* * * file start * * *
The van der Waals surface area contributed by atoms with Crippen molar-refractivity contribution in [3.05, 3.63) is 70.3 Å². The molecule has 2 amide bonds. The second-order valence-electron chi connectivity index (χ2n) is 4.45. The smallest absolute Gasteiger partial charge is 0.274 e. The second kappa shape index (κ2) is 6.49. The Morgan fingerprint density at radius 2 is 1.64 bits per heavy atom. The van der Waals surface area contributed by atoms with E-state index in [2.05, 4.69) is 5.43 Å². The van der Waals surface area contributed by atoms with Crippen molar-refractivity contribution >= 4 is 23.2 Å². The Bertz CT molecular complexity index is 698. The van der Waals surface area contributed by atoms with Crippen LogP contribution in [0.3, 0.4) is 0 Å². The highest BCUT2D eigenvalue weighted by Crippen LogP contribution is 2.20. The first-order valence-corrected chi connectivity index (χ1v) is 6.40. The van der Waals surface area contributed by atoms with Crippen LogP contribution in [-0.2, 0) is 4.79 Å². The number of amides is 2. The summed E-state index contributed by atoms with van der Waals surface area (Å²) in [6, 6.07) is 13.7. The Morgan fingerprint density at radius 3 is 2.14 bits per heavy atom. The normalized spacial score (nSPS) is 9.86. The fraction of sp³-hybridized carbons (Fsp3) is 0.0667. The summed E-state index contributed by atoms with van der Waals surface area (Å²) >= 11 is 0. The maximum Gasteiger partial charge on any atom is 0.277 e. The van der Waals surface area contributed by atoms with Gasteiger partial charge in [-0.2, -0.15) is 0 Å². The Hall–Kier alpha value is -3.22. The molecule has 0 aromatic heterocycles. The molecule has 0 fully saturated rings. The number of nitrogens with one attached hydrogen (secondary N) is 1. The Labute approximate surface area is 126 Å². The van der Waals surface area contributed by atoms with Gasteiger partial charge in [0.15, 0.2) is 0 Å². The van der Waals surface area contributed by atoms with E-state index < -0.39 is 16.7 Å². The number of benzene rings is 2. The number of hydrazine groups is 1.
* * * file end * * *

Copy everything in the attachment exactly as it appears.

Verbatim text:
The van der Waals surface area contributed by atoms with Crippen molar-refractivity contribution in [3.05, 3.63) is 70.3 Å². The molecule has 2 amide bonds. The second-order valence-electron chi connectivity index (χ2n) is 4.45. The smallest absolute Gasteiger partial charge is 0.274 e. The second kappa shape index (κ2) is 6.49. The Morgan fingerprint density at radius 2 is 1.64 bits per heavy atom. The van der Waals surface area contributed by atoms with E-state index in [2.05, 4.69) is 5.43 Å². The van der Waals surface area contributed by atoms with Crippen molar-refractivity contribution >= 4 is 23.2 Å². The Bertz CT molecular complexity index is 698. The van der Waals surface area contributed by atoms with Crippen LogP contribution in [0.3, 0.4) is 0 Å². The highest BCUT2D eigenvalue weighted by Crippen LogP contribution is 2.20. The first-order valence-corrected chi connectivity index (χ1v) is 6.40. The van der Waals surface area contributed by atoms with Crippen LogP contribution in [-0.2, 0) is 4.79 Å². The number of amides is 2. The summed E-state index contributed by atoms with van der Waals surface area (Å²) in [6, 6.07) is 13.7. The Morgan fingerprint density at radius 3 is 2.14 bits per heavy atom. The normalized spacial score (nSPS) is 9.86. The fraction of sp³-hybridized carbons (Fsp3) is 0.0667. The summed E-state index contributed by atoms with van der Waals surface area (Å²) >= 11 is 0. The maximum Gasteiger partial charge on any atom is 0.277 e. The van der Waals surface area contributed by atoms with Gasteiger partial charge in [-0.2, -0.15) is 0 Å². The Hall–Kier alpha value is -3.22. The molecule has 0 aromatic heterocycles. The molecule has 0 fully saturated rings. The number of nitrogens with one attached hydrogen (secondary N) is 1. The Labute approximate surface area is 126 Å². The van der Waals surface area contributed by atoms with Gasteiger partial charge in [0.15, 0.2) is 0 Å². The van der Waals surface area contributed by atoms with E-state index < -0.39 is 16.7 Å². The number of benzene rings is 2. The number of hydrazine groups is 1.